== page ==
It is worth knowing that whilst Bill Gates has made his fortune creating technology, the rules for his own off-spring are strict, stating
“We don’t have cell phones at the table when we are having a meal, we didn’t give our kids cell phones until they were 14 and they complained other kids got them earlier."
CNBC Article: ‘Tech-free dinners and no smartphones past 10pm – how Steve Jobs, Bill Gates and Mark Cuban limited their kids’ screen time’
Published Tuesday 5th June 2018
Set time limits that have been discussed and agreed upon. For most devices, it is possible to do this via the settings, so that it can be controlled remotely and eradicates the need for confrontation, which might lead to arguments.
Ensure that they are getting solid, uninterrupted sleep by keeping their electronic devices away from their bedroom. Do not let them take electronic devices to bed. Buy an alarm clock if necessary.
As adults, we can also model good behaviour by following some of the rules of engagement that we establish with our own children where appropriate, and ensuring we are ‘present’ whilst in their company.
Table Talks and Influence
Toddlers and small children are hungry for information, absorbing the world around them like a sponge, and often holding their parents and teacher’s opinions as fact. However, for teenagers, simply giving them information isn’t an effective way to influence them.
This is because adolescents are much more sensitive to whether or not they are being treated with respect. The hormonal changes, combined with social dynamics, make teenagers much more aware of their social status and they become highly sensitive to whether they are being ‘patronised’. When we give adolescents a lot of information, especially when it is information that they don’t really want or that they think they already know, it can feel as if they are being ‘talked down to’ or ‘nagged’. They will shut off as a result. By giving them short, concise information, disseminated as if they are more of an adult peer than your child, they will be able to process, remember, and hopefully utilise advice.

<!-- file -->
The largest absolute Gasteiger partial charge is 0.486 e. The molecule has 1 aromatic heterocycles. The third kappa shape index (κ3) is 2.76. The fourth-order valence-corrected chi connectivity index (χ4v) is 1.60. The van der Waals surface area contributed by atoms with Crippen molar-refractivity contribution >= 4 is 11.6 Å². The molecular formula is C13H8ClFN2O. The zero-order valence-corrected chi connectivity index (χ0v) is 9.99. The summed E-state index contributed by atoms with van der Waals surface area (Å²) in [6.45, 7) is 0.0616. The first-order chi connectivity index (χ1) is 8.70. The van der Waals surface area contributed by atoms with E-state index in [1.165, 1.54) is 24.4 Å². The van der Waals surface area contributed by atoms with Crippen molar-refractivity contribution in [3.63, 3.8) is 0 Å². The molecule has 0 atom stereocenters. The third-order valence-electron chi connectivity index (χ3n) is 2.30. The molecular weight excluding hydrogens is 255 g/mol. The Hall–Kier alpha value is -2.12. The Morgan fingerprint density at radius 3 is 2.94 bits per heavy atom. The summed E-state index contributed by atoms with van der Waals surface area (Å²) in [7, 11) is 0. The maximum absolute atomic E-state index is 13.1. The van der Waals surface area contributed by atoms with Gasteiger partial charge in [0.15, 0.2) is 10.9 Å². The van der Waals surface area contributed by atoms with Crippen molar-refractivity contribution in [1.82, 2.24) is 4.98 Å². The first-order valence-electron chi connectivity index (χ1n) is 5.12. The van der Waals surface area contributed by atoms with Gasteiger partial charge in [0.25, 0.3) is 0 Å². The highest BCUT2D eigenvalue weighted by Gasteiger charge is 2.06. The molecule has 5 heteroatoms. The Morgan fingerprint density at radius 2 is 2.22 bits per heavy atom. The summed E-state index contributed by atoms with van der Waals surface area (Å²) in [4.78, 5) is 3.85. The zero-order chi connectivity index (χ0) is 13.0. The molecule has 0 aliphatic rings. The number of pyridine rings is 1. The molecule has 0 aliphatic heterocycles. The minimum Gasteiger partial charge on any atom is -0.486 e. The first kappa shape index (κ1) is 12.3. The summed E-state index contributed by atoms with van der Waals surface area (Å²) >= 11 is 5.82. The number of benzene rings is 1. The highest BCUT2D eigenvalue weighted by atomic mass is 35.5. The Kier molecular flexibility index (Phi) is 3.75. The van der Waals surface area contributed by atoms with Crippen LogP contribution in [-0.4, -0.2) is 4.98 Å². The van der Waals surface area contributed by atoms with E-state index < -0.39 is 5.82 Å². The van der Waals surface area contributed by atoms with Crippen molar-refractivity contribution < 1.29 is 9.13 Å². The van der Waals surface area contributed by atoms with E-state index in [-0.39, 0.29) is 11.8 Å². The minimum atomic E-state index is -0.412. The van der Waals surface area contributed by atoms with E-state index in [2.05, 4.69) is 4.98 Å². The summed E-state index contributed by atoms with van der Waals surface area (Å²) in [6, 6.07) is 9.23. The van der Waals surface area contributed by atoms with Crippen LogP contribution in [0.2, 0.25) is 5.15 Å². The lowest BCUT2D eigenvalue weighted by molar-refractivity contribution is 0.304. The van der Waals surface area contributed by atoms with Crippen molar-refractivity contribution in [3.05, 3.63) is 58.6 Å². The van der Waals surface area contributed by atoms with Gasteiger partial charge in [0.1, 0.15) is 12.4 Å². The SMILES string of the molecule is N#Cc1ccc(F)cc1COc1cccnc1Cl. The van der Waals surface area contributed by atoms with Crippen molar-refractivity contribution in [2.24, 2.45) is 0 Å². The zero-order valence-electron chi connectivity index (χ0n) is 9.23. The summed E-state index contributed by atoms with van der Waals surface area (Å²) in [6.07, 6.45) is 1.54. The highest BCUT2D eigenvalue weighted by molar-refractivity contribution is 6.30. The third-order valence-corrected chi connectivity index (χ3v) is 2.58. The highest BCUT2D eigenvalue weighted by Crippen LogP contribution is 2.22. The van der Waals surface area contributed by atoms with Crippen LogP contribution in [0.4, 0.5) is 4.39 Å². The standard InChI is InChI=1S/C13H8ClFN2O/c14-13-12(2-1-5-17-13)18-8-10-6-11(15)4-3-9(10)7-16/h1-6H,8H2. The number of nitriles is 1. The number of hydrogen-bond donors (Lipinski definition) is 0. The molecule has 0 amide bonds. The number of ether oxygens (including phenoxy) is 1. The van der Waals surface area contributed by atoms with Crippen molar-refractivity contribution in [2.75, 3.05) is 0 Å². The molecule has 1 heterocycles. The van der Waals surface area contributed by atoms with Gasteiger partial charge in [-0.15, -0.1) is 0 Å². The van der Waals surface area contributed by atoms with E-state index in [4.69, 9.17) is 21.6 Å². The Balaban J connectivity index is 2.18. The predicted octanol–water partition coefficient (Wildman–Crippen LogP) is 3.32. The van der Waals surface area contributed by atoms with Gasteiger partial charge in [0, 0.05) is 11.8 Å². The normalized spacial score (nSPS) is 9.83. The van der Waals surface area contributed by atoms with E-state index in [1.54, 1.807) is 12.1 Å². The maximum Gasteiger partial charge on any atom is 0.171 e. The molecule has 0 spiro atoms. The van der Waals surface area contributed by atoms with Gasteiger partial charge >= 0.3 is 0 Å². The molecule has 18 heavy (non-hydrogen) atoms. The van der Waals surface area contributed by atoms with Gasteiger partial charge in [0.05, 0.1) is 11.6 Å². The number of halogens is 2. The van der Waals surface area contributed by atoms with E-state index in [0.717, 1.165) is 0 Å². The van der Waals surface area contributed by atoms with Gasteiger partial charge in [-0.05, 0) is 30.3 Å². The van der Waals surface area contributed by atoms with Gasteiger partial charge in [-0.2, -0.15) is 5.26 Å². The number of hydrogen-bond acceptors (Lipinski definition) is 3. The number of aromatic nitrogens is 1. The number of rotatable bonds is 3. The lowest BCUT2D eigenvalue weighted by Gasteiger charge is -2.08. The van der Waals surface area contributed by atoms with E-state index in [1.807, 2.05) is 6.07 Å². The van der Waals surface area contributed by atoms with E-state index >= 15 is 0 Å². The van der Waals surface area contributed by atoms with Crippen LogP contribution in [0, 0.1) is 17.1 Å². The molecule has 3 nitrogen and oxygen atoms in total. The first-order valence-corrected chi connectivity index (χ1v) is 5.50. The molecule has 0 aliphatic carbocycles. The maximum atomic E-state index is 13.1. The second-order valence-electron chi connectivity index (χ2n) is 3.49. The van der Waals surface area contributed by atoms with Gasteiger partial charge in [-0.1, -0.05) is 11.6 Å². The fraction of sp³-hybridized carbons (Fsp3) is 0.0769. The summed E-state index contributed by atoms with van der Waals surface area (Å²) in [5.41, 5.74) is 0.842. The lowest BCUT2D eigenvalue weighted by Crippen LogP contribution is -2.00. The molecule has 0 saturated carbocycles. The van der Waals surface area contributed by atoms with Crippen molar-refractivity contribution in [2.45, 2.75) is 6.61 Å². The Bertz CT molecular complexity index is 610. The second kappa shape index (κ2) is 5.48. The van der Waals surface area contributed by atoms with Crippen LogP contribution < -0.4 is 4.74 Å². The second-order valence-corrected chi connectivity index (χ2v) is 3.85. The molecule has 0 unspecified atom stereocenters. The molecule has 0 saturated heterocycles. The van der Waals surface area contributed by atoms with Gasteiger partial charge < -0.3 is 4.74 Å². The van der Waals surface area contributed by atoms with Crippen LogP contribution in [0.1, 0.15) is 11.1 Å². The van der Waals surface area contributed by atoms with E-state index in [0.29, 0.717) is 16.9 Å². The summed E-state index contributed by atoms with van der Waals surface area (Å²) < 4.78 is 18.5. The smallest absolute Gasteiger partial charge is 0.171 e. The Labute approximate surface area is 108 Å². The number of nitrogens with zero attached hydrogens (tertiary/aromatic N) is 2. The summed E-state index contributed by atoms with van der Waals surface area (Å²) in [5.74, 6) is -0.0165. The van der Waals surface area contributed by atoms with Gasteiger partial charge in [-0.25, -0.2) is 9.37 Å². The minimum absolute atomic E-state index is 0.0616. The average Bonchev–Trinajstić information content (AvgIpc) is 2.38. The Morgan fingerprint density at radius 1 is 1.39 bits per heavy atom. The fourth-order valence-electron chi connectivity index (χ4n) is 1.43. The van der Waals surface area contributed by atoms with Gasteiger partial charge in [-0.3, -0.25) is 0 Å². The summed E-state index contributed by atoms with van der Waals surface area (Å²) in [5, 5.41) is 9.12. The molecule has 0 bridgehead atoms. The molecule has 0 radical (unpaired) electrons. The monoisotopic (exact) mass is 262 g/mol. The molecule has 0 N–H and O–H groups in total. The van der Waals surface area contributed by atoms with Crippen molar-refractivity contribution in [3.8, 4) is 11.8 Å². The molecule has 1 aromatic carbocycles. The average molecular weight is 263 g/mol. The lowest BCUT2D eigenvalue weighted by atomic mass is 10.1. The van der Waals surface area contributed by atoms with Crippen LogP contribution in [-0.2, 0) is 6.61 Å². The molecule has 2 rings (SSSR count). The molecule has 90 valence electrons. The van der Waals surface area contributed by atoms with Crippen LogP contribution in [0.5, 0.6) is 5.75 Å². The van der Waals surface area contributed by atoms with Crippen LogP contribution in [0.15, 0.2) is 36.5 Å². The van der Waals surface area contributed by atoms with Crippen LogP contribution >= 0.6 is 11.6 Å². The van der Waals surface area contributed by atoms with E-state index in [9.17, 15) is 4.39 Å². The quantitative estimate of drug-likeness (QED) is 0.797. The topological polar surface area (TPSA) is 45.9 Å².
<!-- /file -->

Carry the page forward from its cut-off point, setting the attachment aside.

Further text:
Teenagers often shy away from family social situations, preferring to be in their own space, and are hesitant to have conversations: especially those of a complex or embarrassing nature. It can often be easier as parents to avoid such topics, especially when they feel they might get little in return. However, as teenagers, they are encountering all sorts of outside influence, forming their own opinions of the world, and where they see themselves placed within it. No longer will parents be able to fully protect them from dangers and negativity.
Where possible, we encourage families to have table-conversations, perhaps over dinner (forming a distraction if required), where varied viewpoints can be discussed and analysed. This allows teenagers to not only form their own conclusions, but to recognise that there may be valid opinions that differ from their own. This is vital to form Global Citizenship, which should be held as an everyday ethos rather than a specific school topic.
Above all, it is important to remember that they will grow into adults that ultimately will thank you for your input, even if they don’t at the time.
It is their life and their journey. Our role as parents and teachers is not to direct them, but to provide signposts. Not to manage them, but to coach them – however much discomfort it might cause along the way.